Figure 1 shows an schematic example of the algorithm. Since our algorithm is based on divide and conquer, we can parallelize the work done on every sub-part of the input, and obtain a linear-time parallel algorithm for the MPC problem. See 2

Proof.

We use our algorithm from Theorem 1. Since the algorithm divides the problem into two disjoint subgraphs we can easily solve each sub-part by using separate processors, and then join the solutions as explained above in . We do this subdivision until we have processors, that is, when the size of the input is . When reaching this point we run the algorithm in the inputs in parallel running in . Finally, note that all the merge in the first levels in the recursion tree are done in parallel, adding up to . ∎

3 A linear-time FPT algorithm

In this section we present an algorithm running in time for computing the width of the DAG (Theorem 3). The core idea is to process the vertices in topological order , and maintain all frontier antichains (Definition 3) of the current subgraph . To do so, we maintain reachability from vertices in the frontier antichains to the currently processed vertex.

Definition 2 (Antichain domination).

Let and be antichains of the same size. We say dominates if and only if for all , there exists , such that reaches . We denote this by , if also , we denote it .

Note that frontier antichains can dominate only antichains of the same size, since antichains of different size are not comparable. Algorithm 1 shows a function determining whether an antichain dominates another. Although naive, it is an essential piece in our final solution, and uses the efficient reachability computation explained in Section 3.2.

Lemma 5.

Domination is a partial order on antichains.

Proof.

Clearly, domination is a reflexive and transitive relation. We argue that it is also antisymmetric: suppose and are antichains such that and . Suppose by contradiction that there exists . Since , there exists such that reaches (note ). Since , there exists such that reaches . Thus, there is a proper path from to to in . If , this implies a cycle exists in a DAG, a contradiction. If , this implies is not an antichain, a contradiction. Thus, . A symmetric argument shows , so . We conclude domination is also antisymmetric. ∎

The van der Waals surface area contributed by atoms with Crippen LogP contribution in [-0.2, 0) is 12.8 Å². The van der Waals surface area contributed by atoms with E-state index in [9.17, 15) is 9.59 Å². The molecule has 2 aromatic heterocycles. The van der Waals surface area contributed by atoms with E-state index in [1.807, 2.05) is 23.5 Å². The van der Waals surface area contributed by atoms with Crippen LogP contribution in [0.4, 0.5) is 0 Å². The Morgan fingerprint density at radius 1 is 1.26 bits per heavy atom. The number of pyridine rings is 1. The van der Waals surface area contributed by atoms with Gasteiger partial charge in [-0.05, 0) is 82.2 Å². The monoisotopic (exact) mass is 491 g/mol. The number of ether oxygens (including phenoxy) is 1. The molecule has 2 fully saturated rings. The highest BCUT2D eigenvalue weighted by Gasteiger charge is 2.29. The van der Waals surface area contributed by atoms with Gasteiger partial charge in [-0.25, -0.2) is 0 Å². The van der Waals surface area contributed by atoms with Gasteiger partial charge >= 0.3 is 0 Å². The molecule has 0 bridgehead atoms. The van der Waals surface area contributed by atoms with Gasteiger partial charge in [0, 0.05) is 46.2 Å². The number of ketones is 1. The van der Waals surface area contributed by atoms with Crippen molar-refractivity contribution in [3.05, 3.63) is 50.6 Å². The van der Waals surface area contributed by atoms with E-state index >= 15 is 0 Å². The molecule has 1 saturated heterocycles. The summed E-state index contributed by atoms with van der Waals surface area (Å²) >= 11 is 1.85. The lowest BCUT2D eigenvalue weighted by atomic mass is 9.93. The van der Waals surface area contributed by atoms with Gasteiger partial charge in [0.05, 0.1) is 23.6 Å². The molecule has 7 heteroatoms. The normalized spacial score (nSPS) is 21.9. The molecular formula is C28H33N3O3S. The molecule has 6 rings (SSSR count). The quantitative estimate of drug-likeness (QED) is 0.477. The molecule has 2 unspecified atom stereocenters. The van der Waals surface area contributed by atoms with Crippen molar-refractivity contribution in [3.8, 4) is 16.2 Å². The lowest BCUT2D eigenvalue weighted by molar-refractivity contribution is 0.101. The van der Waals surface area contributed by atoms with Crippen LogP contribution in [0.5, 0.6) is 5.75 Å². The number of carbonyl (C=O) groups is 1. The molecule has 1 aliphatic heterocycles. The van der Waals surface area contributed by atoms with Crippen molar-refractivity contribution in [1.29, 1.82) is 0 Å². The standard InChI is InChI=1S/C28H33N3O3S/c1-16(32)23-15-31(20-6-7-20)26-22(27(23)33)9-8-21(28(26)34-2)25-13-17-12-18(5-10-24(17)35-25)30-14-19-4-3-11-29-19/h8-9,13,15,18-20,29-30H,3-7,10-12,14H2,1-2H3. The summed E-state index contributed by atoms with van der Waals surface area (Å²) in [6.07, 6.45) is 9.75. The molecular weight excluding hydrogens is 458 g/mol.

Definition 3 (Frontier antichains).

Frontier antichains are the maximal elements of the domination partial order, i.e. those antichains that are not dominated by any other antichain.

Figure 2 shows frontier antichains of an example graph. The next lemma establishes that frontier antichains dominate all antichains of the graph, i.e., every non frontier antichain is dominated by some frontier antichain (thus of the same size).

Lemma 6.

Let be a non frontier antichain of . Then, there exists a frontier antichain dominating .

Proof.

Since there are a finite number of antichains of , the antichains with the domination relation form a finite poset (Lemma 5), therefore every element of this poset (i.e. antichain) is less than or equal to (i.e. is dominated by) a maximal element (i.e. a frontier antichain). ∎

Now we show that the number of such antichains only grows with , thus there is no problem for our complexity bound to maintain them all.

Lemma 7.

If is a DAG of width , then has at most frontier antichains.

Proof.

Let be an MPC of . Since any antichain can take at most one vertex from each of those paths, we show that for every size- subset of paths of , there is at most one frontier antichain of size whose vertices come from those paths, and thus there are at most frontier antichains. Without loss of generality consider the subset of paths , and suppose by contradiction that there are two different size- frontier antichains and whose vertices come from . Let us label the vertices in these antichains by the path they belong to. Namely, , , with and in for all . We define the following set of vertices:

 M:={mi:=(bi, if ai reaches bi, and ai otherwise) : i∈[1…ℓ]}.

Note that if , then reaches , because and appear on the same path .

First, note that is an antichain of size . Otherwise, if there exists that reaches (, then without loss of generality, suppose that and . Since , we have that reaches , and thus it reaches , which contradicts being an antichain. Second, note that , since otherwise . Finally, , since for all there exists , such that reaches . ∎

3.1 Maintaining frontier antichains

Our algorithm will maintain all frontier antichains of the current graph . We say that an antichain is -frontier if it is a frontier antichain in the graph . The following two lemmas will show us how these frontier antichains evolve when processing the vertices of the graph, i.e. when passing from to .

Lemma 8 (Type 1).

Let be a -frontier antichain with . Then is a -frontier antichain.

Proof.

Otherwise, there would exist an antichain , such that in . Consider , which is an antichain (otherwise would reach , a contradiction, since , and is an antichain). Finally, note that in , which is a contradiction since is -frontier antichain. ∎

Lemma 9 (Type 2).

Let be a -frontier antichain with . Then is a -frontier antichain.

Proof.

Otherwise, there would exist an antichain , such that in , and also in , which is a contradiction. ∎